Large Trees Die First In Drought Says LANL Study


Researchers from the Los Alamos National Laboratory have found that large trees are affected more by droughts after reviewing patterns across 38 forests around the world.

In a study published in the journal Nature Plants, researchers pointed out that while smaller trees also suffer during times of drought, the survival and growth of larger trees are more severely affected and that the death of larger trees affect ecosystems because of the role trees have in the carbon cycle.

"Our theory suggested this should be a globally consistent pattern, but this project was the first to test this hypothesis globally," said Nate McDowell, one of the authors of the study, and plant physiologist and forest ecologist from the LANL.

For the study, the researchers examined different kinds of forests, ranging from tropical rainforests to semi-arid woodlands, to see how the size of a tree affects how it responds to a drought. Similar research have been carried out before but only in a handful of sites, nowhere near the 38 forests and 40 drought events tackled by the study.

Tree death is unpredictable but the study helped clarify some processes. For instance, large trees are vulnerable to droughts because of how they are built. Because they are bigger, it's more difficult for them to bring nutrients and water to their leaves to aid in photosynthesis. It also doesn't help that because they are also usually taller, larger trees face higher evaporative demands because they are closer to the sun.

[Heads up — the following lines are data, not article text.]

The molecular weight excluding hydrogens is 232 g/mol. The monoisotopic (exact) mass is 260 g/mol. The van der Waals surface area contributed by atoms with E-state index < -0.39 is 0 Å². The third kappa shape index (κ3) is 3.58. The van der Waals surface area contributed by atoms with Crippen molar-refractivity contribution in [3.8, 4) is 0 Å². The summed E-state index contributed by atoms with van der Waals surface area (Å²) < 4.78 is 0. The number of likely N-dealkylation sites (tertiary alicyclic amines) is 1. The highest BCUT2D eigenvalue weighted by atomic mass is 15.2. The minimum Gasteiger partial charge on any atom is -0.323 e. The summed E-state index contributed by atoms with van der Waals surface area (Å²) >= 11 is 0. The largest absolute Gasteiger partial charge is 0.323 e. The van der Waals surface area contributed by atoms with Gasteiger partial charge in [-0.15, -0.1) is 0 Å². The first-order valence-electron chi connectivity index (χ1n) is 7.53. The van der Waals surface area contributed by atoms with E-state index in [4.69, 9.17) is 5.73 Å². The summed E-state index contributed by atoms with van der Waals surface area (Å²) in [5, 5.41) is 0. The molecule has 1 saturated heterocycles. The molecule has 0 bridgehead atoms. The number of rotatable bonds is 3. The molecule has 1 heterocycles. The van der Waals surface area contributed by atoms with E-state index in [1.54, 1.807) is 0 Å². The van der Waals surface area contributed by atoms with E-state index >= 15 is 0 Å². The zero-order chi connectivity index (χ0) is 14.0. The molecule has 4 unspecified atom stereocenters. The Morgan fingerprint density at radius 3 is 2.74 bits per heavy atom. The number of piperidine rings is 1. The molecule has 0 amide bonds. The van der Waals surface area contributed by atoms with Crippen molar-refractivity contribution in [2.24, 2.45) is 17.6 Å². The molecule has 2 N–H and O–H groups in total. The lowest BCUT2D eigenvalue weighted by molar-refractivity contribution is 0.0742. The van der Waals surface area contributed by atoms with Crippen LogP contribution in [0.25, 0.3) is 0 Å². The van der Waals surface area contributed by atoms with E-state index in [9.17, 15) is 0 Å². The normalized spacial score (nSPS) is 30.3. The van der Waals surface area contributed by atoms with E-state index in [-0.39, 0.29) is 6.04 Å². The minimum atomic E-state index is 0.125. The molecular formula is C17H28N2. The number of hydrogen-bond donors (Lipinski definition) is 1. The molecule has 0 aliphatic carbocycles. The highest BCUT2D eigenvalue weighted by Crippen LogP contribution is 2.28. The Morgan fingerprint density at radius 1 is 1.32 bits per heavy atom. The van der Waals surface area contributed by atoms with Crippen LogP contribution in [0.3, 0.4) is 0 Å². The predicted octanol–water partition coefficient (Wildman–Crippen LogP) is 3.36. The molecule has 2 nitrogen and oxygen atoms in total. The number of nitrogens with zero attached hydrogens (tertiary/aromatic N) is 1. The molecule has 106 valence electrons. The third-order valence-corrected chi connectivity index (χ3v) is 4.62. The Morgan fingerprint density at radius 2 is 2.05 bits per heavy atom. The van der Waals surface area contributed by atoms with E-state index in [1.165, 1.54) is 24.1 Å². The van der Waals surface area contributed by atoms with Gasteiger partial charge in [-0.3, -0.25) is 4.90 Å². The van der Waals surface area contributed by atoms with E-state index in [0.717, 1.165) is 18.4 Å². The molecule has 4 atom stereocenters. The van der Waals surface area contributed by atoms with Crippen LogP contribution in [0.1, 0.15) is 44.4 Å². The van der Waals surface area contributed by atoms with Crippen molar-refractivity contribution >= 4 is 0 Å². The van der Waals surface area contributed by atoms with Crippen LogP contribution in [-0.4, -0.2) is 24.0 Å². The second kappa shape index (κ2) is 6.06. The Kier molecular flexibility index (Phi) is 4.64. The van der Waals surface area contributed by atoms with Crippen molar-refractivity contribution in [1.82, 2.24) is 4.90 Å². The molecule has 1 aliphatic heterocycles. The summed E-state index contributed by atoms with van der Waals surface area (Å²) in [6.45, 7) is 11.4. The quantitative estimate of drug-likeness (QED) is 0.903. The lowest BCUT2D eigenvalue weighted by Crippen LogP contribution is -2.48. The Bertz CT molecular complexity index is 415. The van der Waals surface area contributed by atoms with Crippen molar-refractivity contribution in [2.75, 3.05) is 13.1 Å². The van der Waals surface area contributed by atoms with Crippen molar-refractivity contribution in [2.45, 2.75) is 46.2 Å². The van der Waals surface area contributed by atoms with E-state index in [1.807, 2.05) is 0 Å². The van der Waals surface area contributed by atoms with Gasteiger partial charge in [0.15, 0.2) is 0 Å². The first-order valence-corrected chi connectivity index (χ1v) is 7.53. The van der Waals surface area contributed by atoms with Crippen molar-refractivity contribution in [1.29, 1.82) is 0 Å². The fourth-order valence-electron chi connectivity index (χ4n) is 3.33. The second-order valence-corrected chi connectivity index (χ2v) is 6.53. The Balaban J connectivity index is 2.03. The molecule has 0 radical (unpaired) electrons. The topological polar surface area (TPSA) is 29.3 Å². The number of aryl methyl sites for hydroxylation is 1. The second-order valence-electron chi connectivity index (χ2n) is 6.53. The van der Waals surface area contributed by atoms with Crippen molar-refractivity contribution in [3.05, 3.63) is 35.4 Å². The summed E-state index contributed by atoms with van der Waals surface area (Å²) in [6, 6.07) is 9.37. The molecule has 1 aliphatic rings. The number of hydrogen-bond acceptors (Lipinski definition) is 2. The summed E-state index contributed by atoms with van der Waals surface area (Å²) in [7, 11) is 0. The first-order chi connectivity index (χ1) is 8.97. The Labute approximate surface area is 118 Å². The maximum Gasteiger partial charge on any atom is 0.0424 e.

The researchers also found that tree-death percentage was directly proportional to trunk diameter, meaning that the bigger a tree's trunk is, the likelier it is to die during a drought event. They report that 65 percent of the drought events assessed showed that drought-related tree deaths were related to tree size.

The demise of larger trees is seen to impact ecosystems more because, alive, trees soak up a lot of greenhouse gases and store them within their woody tissues. When they die, trees start releasing the greenhouse gases they have stored, turning a carbon sink into a carbon source.

Aside from a team from the LANL, researchers from the U.S. Geological Survey, the University of New Mexico and the Smithsonian's Tropical Research and Conservation Biology Institutes also contributed to the study.

Photo: Jayel Aheram | Flickr

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